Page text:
I’ve been dabbling in Python recently, and stumbled across the FizzBuzz exercise, so I decided to test myself doing it in Python as a learning experience.
Now, since I am the proctor and test subject, I let myself have two concessions:
1. I was going to use a text editor, because this was for my own learning, not for an interview, and I didn’t feel like writing code longhand on paper. It’s my understanding that this condition is mainly there to prevent anyone from using the Internet to search for a solution.
2. I knew I could write this in C/C++ blindfolded with my hands tied behind my back, and that Python was my own choice to make it more educational. So, if I came across an obstacle where my unfamiliarity with Python was a limiting factor, I was going to let myself search for specific resolutions to that. This turned out to be necessary (and educational, as I hoped!).
So, I fired up IDLE and threw together a quick script:
for i in range(1,100):
if(i % 3) == 0:
if(i % 5) == 0:
Apologies, Drupal seems to be eating my indents despite the <code> tag.
It didn’t start out exactly like that. First, I used the basic python
Not having much skill with Python print formatting, I decided to allow myself a phone-a-Google and looked up details of Python formatting. Apparently the new print() function in Python 3 lets you control EOL formatting, but I didn’t have Python 3 available. So, the next best suggestion was to use the sys.stdout.write() function. I changed the Fizz and Buzz statements to that, leaving the print i as a print-with-comma, because as I understand, sys.stdout.write doesn’t do any formatting. And, the trailing space appended after printing i would not be an issue, since nothing needs to append to it on the same line. There’s a blank print at the end of the loop to force a newline no matter what printed previously.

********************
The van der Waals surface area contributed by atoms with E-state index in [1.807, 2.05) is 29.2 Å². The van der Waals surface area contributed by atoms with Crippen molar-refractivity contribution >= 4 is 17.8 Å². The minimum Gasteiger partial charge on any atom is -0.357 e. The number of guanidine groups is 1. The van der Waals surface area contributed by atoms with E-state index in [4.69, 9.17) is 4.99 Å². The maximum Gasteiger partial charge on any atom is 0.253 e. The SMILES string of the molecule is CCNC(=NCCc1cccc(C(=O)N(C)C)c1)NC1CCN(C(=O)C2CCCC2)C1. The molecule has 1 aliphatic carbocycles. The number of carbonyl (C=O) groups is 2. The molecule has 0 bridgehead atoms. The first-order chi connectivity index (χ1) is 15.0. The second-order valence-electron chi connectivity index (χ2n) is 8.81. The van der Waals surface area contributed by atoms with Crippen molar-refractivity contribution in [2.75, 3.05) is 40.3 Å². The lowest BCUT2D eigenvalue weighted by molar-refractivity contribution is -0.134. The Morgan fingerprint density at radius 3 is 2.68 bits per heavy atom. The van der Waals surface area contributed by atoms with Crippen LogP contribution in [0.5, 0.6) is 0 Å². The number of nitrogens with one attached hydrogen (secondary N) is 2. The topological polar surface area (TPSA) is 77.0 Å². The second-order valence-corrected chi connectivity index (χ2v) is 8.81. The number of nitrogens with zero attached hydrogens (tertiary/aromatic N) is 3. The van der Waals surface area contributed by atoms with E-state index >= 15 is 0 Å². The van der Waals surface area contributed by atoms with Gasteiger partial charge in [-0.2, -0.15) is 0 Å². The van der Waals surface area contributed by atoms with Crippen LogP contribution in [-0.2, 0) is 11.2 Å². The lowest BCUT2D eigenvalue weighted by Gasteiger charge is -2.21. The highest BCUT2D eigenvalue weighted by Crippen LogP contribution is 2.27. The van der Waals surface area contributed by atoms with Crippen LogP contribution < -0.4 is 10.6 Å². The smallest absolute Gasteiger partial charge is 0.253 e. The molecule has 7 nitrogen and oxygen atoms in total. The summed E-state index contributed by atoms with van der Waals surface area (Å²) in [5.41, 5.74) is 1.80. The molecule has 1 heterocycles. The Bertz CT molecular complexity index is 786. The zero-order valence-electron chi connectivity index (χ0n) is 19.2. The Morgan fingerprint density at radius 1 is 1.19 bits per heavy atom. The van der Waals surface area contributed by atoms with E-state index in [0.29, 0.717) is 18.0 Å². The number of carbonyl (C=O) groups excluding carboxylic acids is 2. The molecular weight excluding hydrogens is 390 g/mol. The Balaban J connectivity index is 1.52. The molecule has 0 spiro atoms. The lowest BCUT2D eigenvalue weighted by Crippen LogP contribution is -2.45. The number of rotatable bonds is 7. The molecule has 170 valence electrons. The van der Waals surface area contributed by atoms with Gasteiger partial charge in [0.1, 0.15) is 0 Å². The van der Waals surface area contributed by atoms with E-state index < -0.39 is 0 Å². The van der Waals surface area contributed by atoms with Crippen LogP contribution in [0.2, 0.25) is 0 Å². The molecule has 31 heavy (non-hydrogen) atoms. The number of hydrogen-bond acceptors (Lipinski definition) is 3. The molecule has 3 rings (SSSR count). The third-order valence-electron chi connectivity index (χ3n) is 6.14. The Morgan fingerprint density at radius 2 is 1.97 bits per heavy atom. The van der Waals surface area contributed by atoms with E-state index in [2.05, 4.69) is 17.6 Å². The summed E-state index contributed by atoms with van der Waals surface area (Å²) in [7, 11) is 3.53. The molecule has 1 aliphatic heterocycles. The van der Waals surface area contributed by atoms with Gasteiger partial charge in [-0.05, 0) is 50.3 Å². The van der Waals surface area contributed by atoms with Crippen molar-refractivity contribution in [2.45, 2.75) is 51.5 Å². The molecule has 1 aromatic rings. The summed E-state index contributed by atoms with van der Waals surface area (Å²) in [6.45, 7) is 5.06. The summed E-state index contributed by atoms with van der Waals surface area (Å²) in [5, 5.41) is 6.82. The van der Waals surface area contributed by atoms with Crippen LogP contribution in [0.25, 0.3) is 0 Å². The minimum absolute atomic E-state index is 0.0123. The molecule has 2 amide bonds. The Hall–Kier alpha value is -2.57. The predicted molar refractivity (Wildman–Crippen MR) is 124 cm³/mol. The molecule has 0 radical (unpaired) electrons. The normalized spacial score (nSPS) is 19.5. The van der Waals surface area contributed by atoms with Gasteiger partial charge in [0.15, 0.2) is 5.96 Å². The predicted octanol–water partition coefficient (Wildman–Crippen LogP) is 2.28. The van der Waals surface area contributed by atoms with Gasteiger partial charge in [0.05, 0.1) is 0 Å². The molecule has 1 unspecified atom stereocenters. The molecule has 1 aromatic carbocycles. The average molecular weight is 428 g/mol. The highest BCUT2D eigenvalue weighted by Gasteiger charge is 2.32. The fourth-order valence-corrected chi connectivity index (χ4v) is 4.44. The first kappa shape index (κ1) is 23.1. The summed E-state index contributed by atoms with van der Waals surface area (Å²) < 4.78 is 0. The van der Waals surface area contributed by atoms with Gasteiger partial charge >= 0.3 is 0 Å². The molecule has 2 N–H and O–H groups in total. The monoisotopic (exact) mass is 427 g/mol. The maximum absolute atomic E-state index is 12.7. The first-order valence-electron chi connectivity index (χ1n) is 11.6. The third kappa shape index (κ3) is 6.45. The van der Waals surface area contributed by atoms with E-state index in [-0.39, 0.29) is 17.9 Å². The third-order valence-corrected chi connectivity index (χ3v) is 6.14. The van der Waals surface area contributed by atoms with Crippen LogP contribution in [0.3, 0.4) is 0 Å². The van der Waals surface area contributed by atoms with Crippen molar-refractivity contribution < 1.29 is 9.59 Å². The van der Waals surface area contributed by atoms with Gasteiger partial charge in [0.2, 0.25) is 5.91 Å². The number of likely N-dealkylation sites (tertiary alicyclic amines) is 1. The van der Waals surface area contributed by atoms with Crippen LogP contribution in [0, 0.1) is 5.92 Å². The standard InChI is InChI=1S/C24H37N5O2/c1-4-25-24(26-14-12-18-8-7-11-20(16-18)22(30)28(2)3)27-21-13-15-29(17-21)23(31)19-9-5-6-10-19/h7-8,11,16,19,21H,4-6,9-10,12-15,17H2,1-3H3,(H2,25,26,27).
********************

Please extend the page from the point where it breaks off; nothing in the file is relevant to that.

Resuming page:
One can debate about whether this is the best or most elegant or most efficient. I think it is both elegant and efficient. There aren’t multiple tests of the modularity of the number i, there aren’t tangled else/if and and tests. Some might quibble about the use of the extra print_number variable as being efficient, but I think it lends clarity to the code that other “more efficient” solutions lack.